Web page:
02:04 So don't feel like it's a requirement to suddenly learn to left foot brake.
02:08 As a side note, there have been many extremely successful right foot brakers that have operated at the highest levels of motorsport.
02:16 So left foot braking is certainly not mandatory.
02:20 The next area of the braking phase is the pressure buildup.
02:22 Sometimes also referred to as the brake aggression.
02:26 Ultimately the rate of pressure input needs to be relatively high as the quicker we build brake pressure, the quicker we can get the tyres to peak slip ratio.
02:35 With that said, the optimum rate of pressure buildup is different for each car and tyre combination and is dependent on the stiffness and damping level of the suspension and tyres, the dynamics of the chassis and the braking stability margin you have in that area of the track.
02:51 The point of peak pressure should ideally flow on roughly to be aligned with the rate of the pressure increase which in this case looks quite good.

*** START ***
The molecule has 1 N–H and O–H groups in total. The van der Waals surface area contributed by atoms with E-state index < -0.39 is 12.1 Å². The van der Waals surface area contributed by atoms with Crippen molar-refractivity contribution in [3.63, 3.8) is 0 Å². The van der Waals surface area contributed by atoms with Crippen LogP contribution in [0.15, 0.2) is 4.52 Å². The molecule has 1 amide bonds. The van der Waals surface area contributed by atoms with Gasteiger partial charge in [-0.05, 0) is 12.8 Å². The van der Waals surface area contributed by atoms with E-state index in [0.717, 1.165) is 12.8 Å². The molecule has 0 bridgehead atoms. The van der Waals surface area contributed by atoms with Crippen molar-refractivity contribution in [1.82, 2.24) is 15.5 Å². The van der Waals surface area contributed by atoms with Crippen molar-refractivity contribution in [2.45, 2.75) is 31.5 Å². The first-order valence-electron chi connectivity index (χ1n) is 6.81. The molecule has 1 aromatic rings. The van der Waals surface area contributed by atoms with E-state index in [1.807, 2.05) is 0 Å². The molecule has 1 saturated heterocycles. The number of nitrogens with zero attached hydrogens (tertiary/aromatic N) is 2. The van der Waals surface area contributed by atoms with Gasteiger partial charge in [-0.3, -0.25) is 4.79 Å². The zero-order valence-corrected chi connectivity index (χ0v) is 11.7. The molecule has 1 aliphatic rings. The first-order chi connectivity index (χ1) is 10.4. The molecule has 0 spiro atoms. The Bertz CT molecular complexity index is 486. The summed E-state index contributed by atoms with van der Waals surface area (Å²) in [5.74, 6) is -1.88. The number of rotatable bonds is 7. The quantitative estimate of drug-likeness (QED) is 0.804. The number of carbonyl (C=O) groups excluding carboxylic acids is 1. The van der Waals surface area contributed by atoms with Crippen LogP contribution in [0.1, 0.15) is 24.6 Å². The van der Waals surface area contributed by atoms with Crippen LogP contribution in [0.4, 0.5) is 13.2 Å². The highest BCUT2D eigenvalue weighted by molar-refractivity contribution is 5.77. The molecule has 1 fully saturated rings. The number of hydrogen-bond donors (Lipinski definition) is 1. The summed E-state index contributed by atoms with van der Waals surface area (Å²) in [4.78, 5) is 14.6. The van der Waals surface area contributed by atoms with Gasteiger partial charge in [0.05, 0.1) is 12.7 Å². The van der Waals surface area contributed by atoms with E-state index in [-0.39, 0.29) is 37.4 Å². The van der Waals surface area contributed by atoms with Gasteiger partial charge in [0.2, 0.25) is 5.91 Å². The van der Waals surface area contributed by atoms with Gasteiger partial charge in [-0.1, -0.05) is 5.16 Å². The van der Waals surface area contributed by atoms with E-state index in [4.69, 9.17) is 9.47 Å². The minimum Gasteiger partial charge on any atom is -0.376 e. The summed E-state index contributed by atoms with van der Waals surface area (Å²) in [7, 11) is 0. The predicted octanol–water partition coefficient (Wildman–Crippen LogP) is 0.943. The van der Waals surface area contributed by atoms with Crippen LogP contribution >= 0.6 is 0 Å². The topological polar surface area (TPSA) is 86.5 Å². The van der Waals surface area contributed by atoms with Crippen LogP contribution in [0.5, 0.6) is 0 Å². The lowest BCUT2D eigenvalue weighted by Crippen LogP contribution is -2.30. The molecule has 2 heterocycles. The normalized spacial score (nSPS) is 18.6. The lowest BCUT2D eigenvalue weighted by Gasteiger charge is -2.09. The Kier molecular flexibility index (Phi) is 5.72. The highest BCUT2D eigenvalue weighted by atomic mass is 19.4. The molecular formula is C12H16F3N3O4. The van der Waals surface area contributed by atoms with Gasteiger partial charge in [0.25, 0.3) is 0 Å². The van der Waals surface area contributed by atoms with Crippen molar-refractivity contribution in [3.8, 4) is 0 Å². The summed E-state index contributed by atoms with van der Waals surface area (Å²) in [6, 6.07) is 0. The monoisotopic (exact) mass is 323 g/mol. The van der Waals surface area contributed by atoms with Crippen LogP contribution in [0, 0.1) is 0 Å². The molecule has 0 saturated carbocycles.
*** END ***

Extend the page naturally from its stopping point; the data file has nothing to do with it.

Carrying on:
02:59 The peak pressure should generally occur at the beginning of the stop and will generally steadily bleed off from there.
03:05 It's quite common for amateur drivers to apply peak pressure, realise they brake too early and release, followed by another increase in brake pressure as they get closer to the turn in point.
03:15 This is something we need to avoid.
03:17 The peak pressure should always occur at the start of the stop and the release be smooth after that.
03:23 The way the pressure bleed should look will depend on the type of car we're running and the speed we approach the braking zone at.
03:30 In a car with a lot of downforce, it will be possible to use a lot of brake pressure initially while the car is still travelling fast.
03:38 However as the speed reduces, the downforce will also reduce quickly, meaning the proportion of vertical load on the tyres coming from the downforce will be dropping off.
03:47 This will require a consistent drop in pedal pressure to maintain peak slip ratio and avoid locking a tyre.
03:54 In a car with little or no downforce, the shape of the brake trace may have much more of a plateau to it with the initial peak pressure staying on for the initial part of the stop.